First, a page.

Tuesday, 19 July 2011

The Tree of Life, dir. Terrence Malick: Cinema Review

Drink with this: Absinthe. 

Its hallucinogenic properties can only enhance the overall experience. Pleasingly green so you will feel at one with nature and the universe.

I’ve never been to see a film which so obviously divided its cinema audience. No less than eight people walked out of the cinema when I was there; yet there were lots of moments – especially in the parenting scenes - which had everyone chuckling in recognition. Many groups outside the cinema were involved in passionate debate – I heard a lot of discussion about how beautifully it was shot, but how long it felt. As we left our seats, one half of the couple behind us muttered fervently, “THANK GOD THAT IS OVER”. (Cap locks fully necessary as he was totally whisper-shouting.) “That was….painful” his girlfriend responded.

In a way, the whole experience really helped to reaffirm my own relationship. Six years ago my boyfriend thought Fellini was a type of pasta. Last weekend, he quite enjoyed TTOL, or at least pretended to, so I wouldn’t shout at him. I consider that a personal life achievement, which may or may not have influenced my opinion of the film.

"There are many reasons you might hate this film."

But to the plot. (Such as it is.) The film follows Sean Penn as an adult reflecting on the meaning of life and the existence of faith, as he remembers the death of his brother and his childhood in the 1950s.


"There are many reasons you might hate this film." It is undoubtedly pretentious, pompous, and tedious in parts. Lee Marshall,writing on Screen Daily, summed it up thusly: ‘If ever a whole film were on the nose, this is it.’ At times it seems almost to be inviting a spoof of itself to be made. It chunders along without the slightest self-awareness, or postmodern acknowledgment  that its earnest look at such ponderous issues could so easily be ridiculed.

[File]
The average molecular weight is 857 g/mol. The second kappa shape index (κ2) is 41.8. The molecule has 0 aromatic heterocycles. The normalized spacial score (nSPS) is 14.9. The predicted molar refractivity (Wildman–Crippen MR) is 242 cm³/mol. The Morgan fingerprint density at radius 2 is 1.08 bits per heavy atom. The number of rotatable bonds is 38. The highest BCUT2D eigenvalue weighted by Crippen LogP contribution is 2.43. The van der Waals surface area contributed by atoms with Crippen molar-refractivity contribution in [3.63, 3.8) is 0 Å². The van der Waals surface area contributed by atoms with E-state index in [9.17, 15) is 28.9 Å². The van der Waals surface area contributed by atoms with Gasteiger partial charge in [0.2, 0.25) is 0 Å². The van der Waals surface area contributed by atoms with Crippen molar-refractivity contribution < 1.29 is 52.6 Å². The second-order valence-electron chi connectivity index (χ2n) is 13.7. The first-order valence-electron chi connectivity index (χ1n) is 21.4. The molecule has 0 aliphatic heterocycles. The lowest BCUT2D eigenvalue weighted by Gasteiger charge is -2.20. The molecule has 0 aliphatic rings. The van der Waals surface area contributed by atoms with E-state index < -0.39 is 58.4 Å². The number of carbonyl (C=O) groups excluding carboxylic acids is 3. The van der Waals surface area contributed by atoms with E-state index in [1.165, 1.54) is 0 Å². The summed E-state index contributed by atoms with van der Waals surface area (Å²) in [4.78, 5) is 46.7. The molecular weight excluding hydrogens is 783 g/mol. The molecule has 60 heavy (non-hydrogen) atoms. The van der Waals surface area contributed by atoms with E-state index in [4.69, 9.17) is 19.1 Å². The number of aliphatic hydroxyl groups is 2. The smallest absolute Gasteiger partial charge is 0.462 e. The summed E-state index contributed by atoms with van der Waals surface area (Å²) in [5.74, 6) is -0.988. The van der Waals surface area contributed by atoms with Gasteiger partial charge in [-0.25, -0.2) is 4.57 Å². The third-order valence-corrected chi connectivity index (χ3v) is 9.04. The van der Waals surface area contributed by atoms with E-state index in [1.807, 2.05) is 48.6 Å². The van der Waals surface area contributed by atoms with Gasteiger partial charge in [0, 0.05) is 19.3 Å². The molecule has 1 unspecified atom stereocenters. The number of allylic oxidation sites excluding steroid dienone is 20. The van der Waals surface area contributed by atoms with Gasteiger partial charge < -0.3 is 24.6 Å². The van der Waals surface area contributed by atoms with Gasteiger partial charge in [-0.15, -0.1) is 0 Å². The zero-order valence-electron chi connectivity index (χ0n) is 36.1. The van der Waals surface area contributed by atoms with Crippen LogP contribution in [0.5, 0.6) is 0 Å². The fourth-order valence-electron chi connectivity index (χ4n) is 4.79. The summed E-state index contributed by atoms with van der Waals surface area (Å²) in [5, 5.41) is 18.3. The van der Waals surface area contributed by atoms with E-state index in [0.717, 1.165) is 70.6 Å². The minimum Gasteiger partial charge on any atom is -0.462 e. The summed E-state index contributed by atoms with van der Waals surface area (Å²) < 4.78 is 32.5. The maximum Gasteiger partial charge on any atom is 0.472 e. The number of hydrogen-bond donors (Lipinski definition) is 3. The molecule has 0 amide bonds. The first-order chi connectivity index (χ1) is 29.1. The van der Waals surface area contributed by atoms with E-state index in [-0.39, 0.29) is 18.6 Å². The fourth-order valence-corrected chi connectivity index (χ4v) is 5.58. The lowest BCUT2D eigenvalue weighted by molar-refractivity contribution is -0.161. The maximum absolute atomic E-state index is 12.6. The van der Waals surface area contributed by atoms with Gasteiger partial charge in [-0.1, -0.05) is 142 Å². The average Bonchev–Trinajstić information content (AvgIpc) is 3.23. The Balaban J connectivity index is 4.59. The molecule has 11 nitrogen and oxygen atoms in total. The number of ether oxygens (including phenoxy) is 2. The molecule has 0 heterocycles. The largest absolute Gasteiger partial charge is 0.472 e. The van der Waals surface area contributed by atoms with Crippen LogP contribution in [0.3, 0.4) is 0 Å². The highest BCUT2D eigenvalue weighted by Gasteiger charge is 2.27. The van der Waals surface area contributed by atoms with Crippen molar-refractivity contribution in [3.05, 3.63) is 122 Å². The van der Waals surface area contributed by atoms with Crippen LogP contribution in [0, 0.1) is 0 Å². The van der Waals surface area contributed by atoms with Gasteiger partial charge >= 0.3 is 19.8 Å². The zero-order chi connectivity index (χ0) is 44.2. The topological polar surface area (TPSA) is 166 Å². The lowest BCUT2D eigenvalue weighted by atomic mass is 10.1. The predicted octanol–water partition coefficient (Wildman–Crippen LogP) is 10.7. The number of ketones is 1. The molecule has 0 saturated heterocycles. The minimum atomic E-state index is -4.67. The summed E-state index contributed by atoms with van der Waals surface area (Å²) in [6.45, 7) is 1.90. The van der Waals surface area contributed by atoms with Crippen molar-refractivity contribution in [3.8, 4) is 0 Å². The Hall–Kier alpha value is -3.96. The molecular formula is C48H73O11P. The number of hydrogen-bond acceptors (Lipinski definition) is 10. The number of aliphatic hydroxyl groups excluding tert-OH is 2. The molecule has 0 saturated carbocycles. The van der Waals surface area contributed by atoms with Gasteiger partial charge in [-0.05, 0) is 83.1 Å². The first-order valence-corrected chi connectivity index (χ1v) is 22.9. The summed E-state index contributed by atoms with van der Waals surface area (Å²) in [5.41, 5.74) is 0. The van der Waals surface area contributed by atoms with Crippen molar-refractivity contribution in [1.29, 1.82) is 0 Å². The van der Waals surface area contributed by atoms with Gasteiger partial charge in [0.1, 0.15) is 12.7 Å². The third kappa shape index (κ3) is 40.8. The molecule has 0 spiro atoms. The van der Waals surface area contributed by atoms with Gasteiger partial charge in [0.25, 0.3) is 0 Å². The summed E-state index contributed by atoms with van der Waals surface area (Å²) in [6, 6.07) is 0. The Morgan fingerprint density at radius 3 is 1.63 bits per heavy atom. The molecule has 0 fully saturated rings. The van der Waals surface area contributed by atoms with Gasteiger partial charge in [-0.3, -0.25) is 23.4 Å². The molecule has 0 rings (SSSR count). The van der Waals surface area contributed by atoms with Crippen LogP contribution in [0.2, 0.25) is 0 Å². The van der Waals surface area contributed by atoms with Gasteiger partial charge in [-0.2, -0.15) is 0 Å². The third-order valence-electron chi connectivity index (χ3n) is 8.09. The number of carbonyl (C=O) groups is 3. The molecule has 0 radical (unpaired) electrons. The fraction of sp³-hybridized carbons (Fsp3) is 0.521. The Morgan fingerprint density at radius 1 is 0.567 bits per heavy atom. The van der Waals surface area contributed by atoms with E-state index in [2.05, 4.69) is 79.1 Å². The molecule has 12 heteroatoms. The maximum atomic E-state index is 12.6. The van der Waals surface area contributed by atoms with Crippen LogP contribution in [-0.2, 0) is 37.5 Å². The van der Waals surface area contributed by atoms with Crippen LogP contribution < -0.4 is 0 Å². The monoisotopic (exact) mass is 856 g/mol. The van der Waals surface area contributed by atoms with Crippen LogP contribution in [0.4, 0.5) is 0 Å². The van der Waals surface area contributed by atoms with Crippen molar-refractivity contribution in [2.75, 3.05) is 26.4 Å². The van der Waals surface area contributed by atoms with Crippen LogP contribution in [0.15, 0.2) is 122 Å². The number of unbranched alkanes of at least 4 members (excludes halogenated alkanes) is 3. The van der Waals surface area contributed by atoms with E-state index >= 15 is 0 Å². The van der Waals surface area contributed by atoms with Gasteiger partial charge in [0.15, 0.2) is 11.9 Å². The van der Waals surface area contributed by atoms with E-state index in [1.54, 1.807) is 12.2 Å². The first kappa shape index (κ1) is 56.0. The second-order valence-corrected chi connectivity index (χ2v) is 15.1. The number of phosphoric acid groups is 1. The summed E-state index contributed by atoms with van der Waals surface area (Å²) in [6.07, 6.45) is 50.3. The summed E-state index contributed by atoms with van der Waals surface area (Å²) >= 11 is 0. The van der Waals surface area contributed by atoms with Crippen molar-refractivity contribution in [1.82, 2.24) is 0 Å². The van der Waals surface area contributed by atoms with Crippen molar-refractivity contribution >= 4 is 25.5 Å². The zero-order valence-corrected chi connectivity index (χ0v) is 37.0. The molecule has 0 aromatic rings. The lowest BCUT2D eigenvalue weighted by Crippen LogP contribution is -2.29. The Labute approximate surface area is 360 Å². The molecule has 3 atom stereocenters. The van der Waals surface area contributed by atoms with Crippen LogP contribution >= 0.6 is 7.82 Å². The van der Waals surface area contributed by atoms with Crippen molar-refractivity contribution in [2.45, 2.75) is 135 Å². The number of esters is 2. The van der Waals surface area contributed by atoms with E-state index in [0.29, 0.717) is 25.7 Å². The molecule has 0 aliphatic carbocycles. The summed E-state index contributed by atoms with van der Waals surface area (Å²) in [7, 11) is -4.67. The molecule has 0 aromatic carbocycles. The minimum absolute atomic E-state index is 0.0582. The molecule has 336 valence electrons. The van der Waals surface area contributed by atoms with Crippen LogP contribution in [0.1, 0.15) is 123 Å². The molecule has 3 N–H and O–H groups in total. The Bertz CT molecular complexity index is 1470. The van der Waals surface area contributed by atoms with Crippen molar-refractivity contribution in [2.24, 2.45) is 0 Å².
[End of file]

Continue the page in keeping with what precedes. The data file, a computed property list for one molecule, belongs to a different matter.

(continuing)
"Fantasia meets Revolutionary Road, as imagined by Stanley Kubrick while smoking opium."

But even the negative reviews all agree that it is a strikingly beautiful piece of work. The cinematography alone is breathtaking, and the sheer audacity of a film which spends several minutes on shots of the sky viewed through tree branches must be applauded. The acting’s superb, with a wealth of emotion and intensity packed into Jessica Chastain and Brad Pitt’s few lines.
So far, so obvious. What I really loved about it, and what elevates it from a masturbatory exercise in self-aggrandisement to something profound, is the way it manages to evoke childhood so perfectly.

The kind of childhood depicted in the film was different from mine in a million particulars, but the essential truth felt the same. It pinpoints the nature of sibling and parent-child relationships so exactly that somehow amidst the shots of dinosaurs and grass shoots it made me cry. (Ok, I cry at Mastercard adverts, but still.) Tree of Life deserves to be lauded as an American coming of age story in the same way as Stand By Me.

Verdict: Let’s forgive Malick his excesses. He is making brilliant, beautiful and thought-provoking cinema. All the people who leave the cinema and hate it should ask themselves why, and what this says about their expectations of film. That in itself is a conversation worth having. In consumer-driven Hollywood, Malick is trying to make a masterpiece. Tree of Life might not quite succeed at this, but it comes close enough to compensate for any number of quasi-mystical shots of sunlight on the ocean.

Take Two: This could easily be broken down into a series of shorts. In fact, in some ways the film resembles more closely several short films strung together, with certain motifs in common. Three minute sequences would be more digestible, and perhaps increase appreciation of the cinematography involved.

Highbrow/Lowbrow: Fantasia meets Revolutionary Road, as imagined by Stanley Kubrick while smoking opium.

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